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There are several differences between the original script for Groundhog Day, as written by Danny Rubin, and the film as it was actually released, due to changes made by the film's director Harold Ramis. In the original script the film began in the middle of the narrative, without explaining how or why Phil was repeating Groundhog Day. However the filmmakers became concerned that the audience would feel cheated without seeing Phil's growing realization of the nature of the time loop. Rubin had also originally envisioned Andie MacDowell's Rita reliving Groundhog Day with Phil and wished to portray the pair as being stuck in the time loop for far longer than in the final film, possibly for thousands of years. Consequently, the love story within the film was less developed in the original script than in the final movie.

There was also a second draft script, which gave an explicit reason for the time loop—a voodoo spell cast by a woman who worked at the television station and was involved with Phil before he rejected her—that did not appear in the final film.

The location for most of the shooting of the film was not actually Punxsutawney but rather Woodstock, Illinois (only a short drive from Murray's hometown of Wilmette). The inhabitants of Woodstock helped in the film's production by bringing out heaters to warm the cast and crew in cold weather. In Punxsutawney, the actual Gobbler's Knob is located in a rural area about 2 miles (3 km) east of town. However, the location used in Woodstock gives the impression that the Knob is inside the town. The "Tip Top Cafe" in Woodstock where much of the film takes place has been closed down, but a "Tip Top Bistro" has taken its place.[1]

Some of the film was also shot in nearby Indiana, Pennsylvania, with aerial shots also being filmed in Pittsburgh. An aerial view of the WPBH van shows the buildings for the Pittsburgh Press and Post-Gazette newspapers, as well as Gateway Center, the home of KDKA TV and Radio.

ReceptionEdit

Although it did not do exceptionally well in its original cinematic release (grossing some $70.9M in North America), the movie has had a second life on video and cable. Originally noted as an uplifting romantic comedy by critics, it has since entrenched itself as one of the great American films of the late twentieth century: The film is number thirty-four on the American Film Institute's list of 100 Funniest Movies, and Roger Ebert has revisited it in his "Great Movies" series.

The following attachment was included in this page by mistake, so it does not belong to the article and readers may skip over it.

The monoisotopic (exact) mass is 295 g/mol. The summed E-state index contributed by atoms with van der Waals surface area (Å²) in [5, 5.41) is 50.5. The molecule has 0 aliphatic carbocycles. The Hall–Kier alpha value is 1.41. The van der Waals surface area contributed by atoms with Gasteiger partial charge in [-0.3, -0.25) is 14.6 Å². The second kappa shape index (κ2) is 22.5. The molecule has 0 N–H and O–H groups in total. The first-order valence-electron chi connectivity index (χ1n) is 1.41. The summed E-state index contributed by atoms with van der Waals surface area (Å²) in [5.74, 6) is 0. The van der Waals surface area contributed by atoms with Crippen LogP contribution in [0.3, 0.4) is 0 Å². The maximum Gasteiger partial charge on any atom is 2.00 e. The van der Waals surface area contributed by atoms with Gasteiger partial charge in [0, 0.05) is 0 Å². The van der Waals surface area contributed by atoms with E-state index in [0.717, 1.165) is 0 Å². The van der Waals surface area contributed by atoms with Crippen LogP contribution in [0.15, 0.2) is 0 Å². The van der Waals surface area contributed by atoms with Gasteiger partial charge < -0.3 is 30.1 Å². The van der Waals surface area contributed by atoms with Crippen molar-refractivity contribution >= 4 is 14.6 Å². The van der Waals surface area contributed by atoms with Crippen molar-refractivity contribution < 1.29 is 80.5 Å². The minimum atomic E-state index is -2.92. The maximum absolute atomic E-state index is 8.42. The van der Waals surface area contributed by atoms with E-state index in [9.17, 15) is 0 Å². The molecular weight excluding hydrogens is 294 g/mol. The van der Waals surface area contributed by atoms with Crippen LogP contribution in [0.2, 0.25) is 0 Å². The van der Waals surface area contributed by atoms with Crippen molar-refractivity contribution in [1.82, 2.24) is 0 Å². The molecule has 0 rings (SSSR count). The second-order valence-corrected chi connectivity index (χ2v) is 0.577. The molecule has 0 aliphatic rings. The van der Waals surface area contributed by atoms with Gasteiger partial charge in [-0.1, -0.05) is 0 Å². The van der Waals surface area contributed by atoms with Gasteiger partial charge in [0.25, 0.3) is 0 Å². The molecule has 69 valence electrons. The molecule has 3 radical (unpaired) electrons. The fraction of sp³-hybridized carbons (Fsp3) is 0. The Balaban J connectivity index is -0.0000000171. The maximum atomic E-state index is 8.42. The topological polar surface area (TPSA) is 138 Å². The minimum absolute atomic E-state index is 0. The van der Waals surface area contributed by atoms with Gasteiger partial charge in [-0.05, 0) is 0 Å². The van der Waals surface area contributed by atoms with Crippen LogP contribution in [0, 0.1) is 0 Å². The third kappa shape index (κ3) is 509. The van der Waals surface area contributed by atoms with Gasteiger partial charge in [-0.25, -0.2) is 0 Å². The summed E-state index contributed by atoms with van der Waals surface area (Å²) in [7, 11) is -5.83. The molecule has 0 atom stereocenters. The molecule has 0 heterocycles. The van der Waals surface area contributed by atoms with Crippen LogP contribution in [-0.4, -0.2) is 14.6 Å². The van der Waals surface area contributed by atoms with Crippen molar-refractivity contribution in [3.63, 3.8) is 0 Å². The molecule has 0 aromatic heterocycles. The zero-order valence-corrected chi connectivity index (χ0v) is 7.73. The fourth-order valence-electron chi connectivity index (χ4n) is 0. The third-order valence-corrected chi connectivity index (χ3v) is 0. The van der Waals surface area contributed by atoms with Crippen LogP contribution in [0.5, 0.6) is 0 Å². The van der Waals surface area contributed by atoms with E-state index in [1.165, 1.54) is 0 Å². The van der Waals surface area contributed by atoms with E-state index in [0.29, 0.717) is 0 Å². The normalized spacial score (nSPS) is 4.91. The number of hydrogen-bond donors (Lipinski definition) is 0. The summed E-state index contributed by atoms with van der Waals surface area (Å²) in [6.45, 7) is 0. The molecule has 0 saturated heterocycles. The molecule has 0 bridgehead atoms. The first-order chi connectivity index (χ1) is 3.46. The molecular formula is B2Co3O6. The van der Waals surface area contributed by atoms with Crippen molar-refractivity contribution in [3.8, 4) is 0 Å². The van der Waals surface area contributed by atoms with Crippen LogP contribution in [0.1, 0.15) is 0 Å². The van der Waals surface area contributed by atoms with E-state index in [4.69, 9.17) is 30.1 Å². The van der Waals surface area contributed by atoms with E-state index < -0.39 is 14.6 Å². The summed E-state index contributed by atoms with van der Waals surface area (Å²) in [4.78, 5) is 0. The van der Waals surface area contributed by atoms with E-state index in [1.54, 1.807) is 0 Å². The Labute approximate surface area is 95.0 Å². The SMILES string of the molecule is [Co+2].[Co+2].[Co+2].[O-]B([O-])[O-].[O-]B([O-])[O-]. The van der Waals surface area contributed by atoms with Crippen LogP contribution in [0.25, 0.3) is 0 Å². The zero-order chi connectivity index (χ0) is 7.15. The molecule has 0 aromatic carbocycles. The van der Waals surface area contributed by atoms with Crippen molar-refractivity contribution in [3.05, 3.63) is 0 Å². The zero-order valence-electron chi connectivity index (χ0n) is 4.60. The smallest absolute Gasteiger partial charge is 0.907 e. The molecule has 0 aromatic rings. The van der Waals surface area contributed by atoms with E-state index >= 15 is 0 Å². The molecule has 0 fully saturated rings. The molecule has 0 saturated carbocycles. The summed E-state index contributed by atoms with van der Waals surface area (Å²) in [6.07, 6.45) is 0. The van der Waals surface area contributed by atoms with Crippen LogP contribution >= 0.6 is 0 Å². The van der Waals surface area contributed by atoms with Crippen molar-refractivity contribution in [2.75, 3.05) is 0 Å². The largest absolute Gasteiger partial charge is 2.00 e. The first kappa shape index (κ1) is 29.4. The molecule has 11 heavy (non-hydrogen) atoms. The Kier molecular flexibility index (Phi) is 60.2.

This film is number 32 on Bravo's "100 Funniest Movies". In Total Film's 1990s special issue, Groundhog Day was deemed the best film of 1993. In 2000, readers of Total Film magazine voted it the seventh greatest comedy film of all time. As of January 2007, it was number 168 on the Top 250 Movies of all time, as rated by members of the Internet Movie Database, with an 8.0 rating out of 10. The Writers Guild of America ranked the screenplay #27 on their list of 101 Greatest Screenplays ever written.[1]

InfluenceEdit

  • Groundhog Day is a tale of self-improvement, to look inside oneself and realize that the only satisfaction in life comes from turning outward and concerning oneself with others rather than concentrating solely on one's own wants and desires. As such, the film has become a favorite of Buddhist, Christian and Jewish leaders alike because they see its themes of selflessness and rebirth as a reflection of their own spiritual messages. It has even been dubbed by some religious leaders as the "most spiritual film of our time."[2]
  • The phrase "Groundhog Day" has entered common use as a reference to an unpleasant situation that continually repeats, or seems to. It is also used in this sense in the UK, perhaps more commonly than in its original meaning since the weather-based meaning is not traditional there. At least one British-English dictionary marks Feb. 2nd as a North American usage, with no such annotation for the repetitious meaning.[3]
  • Referring to unpleasant, unchanging, repetitive situations as “Groundhog Day” was widespread throughout the U.S. military very soon after the movie’s release in February 1993. A magazine article about the aircraft carrier USS America mentions its use by sailors in September 1993. Around the same time, the movie was a favorite of soldiers in Mogadishu, who identified with the protagonist’s situation. By March 1994, there was a defensive zone in Somalia called Groundhog Station. In February 1994, the crew of the USS Saratoga referred to its deployment in the Adriatic Sea, in support of Bosnia operations, as Groundhog Station. A speech by President Clinton in January 1996 specifically referred to the movie and the use of the phrase by military personnel in Bosnia.